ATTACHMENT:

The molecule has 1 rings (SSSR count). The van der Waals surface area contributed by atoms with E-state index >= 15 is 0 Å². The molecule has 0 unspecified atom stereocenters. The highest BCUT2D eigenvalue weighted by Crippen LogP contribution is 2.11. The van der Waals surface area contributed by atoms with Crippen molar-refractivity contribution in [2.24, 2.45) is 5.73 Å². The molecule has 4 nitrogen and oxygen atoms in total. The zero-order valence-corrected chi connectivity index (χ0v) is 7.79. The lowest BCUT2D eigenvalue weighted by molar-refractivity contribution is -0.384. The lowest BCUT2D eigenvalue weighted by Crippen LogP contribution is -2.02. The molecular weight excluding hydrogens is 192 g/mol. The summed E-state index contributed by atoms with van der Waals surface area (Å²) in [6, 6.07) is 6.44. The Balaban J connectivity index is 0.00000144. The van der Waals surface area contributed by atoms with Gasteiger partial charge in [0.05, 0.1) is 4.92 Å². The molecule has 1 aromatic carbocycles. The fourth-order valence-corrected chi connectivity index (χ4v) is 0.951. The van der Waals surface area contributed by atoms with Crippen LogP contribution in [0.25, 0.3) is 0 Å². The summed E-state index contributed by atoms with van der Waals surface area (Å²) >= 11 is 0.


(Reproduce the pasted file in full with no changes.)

The molecule has 1 rings (SSSR count). The van der Waals surface area contributed by atoms with E-state index >= 15 is 0 Å². The molecule has 0 unspecified atom stereocenters. The highest BCUT2D eigenvalue weighted by Crippen LogP contribution is 2.11. The van der Waals surface area contributed by atoms with Crippen molar-refractivity contribution in [2.24, 2.45) is 5.73 Å². The molecule has 4 nitrogen and oxygen atoms in total. The zero-order valence-corrected chi connectivity index (χ0v) is 7.79. The lowest BCUT2D eigenvalue weighted by molar-refractivity contribution is -0.384. The lowest BCUT2D eigenvalue weighted by Crippen LogP contribution is -2.02. The molecular weight excluding hydrogens is 192 g/mol. The summed E-state index contributed by atoms with van der Waals surface area (Å²) in [6, 6.07) is 6.44. The Balaban J connectivity index is 0.00000144. The van der Waals surface area contributed by atoms with Gasteiger partial charge in [0.05, 0.1) is 4.92 Å². The molecule has 1 aromatic carbocycles. The fourth-order valence-corrected chi connectivity index (χ4v) is 0.951. The van der Waals surface area contributed by atoms with Crippen LogP contribution in [0.25, 0.3) is 0 Å². The summed E-state index contributed by atoms with van der Waals surface area (Å²) >= 11 is 0.